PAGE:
It shows how groundless beliefs are sometimes propped up by coincidence. After attaining the “phoenix feather,” the emperor won battle after battle and attributed it to his useless charm. When the tables turned and he started to lose, first he blamed the charm. Then he blamed Chu and chose to avoid reflecting on the fact that his victories and failures had nothing to do with anything supernatural.

The mendicant showed how perception and secondhand knowledge come to influence our judgments when he asked Chu about the distance between Xiao and Feng. The distance between them isn’t subjective and arbitrary, but the measurements are. This applies to all the labels, categories and rationalizations we employ in everyday life as well.

Lastly, and maybe the most important point, is that it shows what enlightenment is: being enlightened to what ignorance and delusion are.

Enlightenment is enlightenment to avijja, to ignorance and the part it plays in Dependent Origination. It’s a mistake, and a later addition, to think that enlightenment means having some secret knowledge into an Absolute or transcendent realm that’s separate from day-to-day life.

Suchness, or the sublime, isn’t a thing, it has no essence of its own—nothing does. That was the original Truth of Buddhism but it was eventually overshadowed when essentialism crept in when Buddhism entered China.

Virtually every incarnation of post-Indian Buddhism is a form of Advaita Vedanta with a different cosmology and vocabulary. The Chinese refused to give up their belief in essence and function despite resistance from adept Buddhist reformers. Brahman Buddhism eventually came to dominate all of East Asia and also all East Asian lineages in the Western world as well.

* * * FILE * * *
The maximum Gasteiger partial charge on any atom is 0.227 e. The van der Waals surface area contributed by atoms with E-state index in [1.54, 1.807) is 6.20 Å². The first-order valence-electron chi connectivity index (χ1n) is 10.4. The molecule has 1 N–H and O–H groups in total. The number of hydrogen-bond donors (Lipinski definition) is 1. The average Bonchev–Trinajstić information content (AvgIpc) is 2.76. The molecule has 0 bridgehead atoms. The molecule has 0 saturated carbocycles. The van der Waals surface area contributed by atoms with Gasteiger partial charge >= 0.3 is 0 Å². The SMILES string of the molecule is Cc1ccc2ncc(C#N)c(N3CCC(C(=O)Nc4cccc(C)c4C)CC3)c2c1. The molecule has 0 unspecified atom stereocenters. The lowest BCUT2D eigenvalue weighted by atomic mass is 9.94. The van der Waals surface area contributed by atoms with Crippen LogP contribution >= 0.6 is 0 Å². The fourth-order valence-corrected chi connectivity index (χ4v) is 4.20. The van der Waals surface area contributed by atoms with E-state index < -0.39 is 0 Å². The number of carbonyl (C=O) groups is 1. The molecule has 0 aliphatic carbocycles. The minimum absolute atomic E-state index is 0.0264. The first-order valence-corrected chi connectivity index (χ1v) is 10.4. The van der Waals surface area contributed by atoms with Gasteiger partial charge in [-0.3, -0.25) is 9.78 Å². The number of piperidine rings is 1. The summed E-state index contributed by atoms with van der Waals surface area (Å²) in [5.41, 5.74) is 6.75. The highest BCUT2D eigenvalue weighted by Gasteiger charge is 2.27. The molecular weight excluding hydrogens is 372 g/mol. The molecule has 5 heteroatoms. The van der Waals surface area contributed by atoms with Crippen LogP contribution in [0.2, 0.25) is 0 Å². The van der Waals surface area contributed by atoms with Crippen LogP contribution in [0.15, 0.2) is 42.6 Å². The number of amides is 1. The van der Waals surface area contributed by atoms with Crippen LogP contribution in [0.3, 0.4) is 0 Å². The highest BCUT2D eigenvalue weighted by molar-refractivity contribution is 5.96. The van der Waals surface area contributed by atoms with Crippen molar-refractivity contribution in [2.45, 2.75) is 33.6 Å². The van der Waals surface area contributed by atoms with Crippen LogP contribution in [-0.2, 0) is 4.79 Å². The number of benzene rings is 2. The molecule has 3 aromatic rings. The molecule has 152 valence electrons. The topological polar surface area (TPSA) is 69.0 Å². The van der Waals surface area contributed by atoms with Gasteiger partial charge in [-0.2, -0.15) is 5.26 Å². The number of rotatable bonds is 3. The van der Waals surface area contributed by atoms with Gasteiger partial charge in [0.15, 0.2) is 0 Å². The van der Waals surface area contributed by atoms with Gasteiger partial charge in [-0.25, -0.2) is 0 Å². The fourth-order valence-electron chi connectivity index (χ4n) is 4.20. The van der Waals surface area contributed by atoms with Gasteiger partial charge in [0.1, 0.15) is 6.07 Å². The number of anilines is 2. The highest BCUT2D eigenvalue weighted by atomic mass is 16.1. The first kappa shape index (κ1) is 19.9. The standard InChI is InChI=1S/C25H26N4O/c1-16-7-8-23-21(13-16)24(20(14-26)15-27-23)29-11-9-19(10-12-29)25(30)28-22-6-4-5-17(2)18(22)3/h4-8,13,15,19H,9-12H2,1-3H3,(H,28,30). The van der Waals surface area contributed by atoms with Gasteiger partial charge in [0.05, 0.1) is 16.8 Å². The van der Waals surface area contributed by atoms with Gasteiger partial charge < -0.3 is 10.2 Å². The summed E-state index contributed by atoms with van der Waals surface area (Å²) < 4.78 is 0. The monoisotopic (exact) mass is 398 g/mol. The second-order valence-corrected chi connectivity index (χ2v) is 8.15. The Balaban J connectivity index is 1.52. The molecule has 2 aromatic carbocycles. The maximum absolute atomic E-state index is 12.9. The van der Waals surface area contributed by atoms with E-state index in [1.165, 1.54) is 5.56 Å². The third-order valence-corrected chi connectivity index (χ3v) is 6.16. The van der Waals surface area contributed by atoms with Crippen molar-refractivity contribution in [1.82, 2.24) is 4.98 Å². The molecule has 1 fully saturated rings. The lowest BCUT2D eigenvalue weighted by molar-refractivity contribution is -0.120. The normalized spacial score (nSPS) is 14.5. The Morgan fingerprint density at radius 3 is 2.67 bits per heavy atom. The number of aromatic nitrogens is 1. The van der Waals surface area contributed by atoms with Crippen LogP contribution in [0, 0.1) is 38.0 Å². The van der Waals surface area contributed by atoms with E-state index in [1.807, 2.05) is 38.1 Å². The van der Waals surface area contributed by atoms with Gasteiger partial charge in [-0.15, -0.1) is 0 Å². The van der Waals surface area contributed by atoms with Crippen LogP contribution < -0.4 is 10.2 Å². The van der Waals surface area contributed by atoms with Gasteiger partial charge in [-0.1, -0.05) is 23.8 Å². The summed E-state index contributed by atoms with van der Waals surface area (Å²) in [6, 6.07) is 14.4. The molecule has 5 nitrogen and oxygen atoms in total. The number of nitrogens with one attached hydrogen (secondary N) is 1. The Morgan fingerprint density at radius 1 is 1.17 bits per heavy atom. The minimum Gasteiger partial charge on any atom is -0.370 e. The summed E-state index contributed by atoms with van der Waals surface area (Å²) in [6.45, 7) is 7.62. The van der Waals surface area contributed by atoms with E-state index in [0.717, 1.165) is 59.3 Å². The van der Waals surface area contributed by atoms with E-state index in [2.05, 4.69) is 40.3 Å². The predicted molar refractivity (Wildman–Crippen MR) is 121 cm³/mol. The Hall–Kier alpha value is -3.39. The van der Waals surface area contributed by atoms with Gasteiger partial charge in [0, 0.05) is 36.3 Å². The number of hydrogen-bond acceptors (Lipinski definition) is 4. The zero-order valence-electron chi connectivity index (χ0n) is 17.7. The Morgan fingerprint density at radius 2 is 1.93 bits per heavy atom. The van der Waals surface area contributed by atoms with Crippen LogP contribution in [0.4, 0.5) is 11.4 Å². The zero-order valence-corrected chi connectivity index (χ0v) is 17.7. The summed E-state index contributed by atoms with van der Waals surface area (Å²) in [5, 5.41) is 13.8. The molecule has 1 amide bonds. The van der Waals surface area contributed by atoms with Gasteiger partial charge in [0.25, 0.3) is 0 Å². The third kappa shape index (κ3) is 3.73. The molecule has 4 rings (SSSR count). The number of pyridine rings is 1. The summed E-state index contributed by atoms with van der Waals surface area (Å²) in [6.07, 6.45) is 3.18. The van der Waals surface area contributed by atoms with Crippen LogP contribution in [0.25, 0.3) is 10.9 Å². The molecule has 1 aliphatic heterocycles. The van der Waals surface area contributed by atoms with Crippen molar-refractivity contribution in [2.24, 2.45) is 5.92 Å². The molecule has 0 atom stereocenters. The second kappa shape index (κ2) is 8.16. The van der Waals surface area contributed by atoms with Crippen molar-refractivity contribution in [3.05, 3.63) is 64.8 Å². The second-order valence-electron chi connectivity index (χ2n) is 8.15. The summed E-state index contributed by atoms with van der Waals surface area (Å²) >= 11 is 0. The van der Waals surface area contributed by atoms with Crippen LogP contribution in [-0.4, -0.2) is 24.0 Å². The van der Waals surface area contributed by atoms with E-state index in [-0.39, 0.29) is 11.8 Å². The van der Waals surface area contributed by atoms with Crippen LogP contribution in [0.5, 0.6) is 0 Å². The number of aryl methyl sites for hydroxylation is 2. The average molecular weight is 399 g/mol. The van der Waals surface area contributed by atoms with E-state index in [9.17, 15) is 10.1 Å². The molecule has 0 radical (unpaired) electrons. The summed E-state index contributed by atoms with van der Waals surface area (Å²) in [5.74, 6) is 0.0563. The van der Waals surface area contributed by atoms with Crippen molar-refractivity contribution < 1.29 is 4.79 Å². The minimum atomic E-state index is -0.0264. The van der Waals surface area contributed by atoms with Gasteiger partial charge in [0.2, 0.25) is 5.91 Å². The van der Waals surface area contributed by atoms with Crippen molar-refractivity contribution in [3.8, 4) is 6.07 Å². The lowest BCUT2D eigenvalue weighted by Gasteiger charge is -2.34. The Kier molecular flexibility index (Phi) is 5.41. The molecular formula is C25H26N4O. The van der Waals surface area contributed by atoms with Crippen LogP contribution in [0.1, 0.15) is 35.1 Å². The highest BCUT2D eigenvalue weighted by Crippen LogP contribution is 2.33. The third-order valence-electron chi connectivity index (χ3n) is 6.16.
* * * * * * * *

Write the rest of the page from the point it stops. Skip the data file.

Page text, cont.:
Indian Mahayana has very little resemblance to the schools it inspired in China, Vietnam, Korea, and Tibet all of which, to some degree or another, use Buddhist terms like Mind, Consciousness, Buddha-Nature, Suchness, Dharmakaya, Dhamadhatu etc. as stand-ins for God.

This is perfectly fine, but it wasn’t the intent behind the Buddhadhamma. I love Indian Yogacara because it was pretty much the last Indian Mahayana school, the last branch of Buddhism that stuck with the initial intent of selflessness, naturelessness, and essencelessness .

Awakening isn’t snapping out of a dream, it’s becoming aware of the full scope of the dream and seeing it for what it is. Thereby, the wise are no longer tangled up by it or fooled into mistaking it for something more.

This is an aspect of the Perfect Nature spoken of by Vasubandhu and the Absolute spoken of by Nagarjuna. But perfect nature and absolute are just words, they don’t refer to some isolated, changeless, thing-unto-itself.

Being non-conceptually, flawlessly aware of “Mind-only” or “Projection-only” is the only thing that isn’t “Mind-only.” It overturns the Mind-only complex we all have so that day-to-day life is experienced as Suchness, which isn’t an essence, nature, or characteristic, but a mode or manner of knowing that itself is without names, labels, and discriminations but also includes them.

It’s to be unconditioned, free of the clinging skandhas, the eight consciousnesses (discriminations) and the 12 links of dependent origination. Free by seeing that they are, and have always been, only mind and that, really, there is no independent, static, enduring or graspable thing called mind at all.


3 thoughts on “The Phoenix Feather: A Parable on Awakening

  1. “Awakening isn’t snapping out of a dream, it’s becoming aware of the full scope of the dream and seeing it for what it is.” YES. Sometimes it seems as if we’re losing or diminishing in awareness, when we’re actually just hyperfocusing on one aspect of the whole.


  2. “Awakening isn’t snapping out of a dream, it’s becoming aware of the full scope of the dream and seeing it for what it is.” YES. Sometimes it seems as if we’re losing or diminishing in awareness, when we’re actually just hyperfocusing on one aspect of the whole.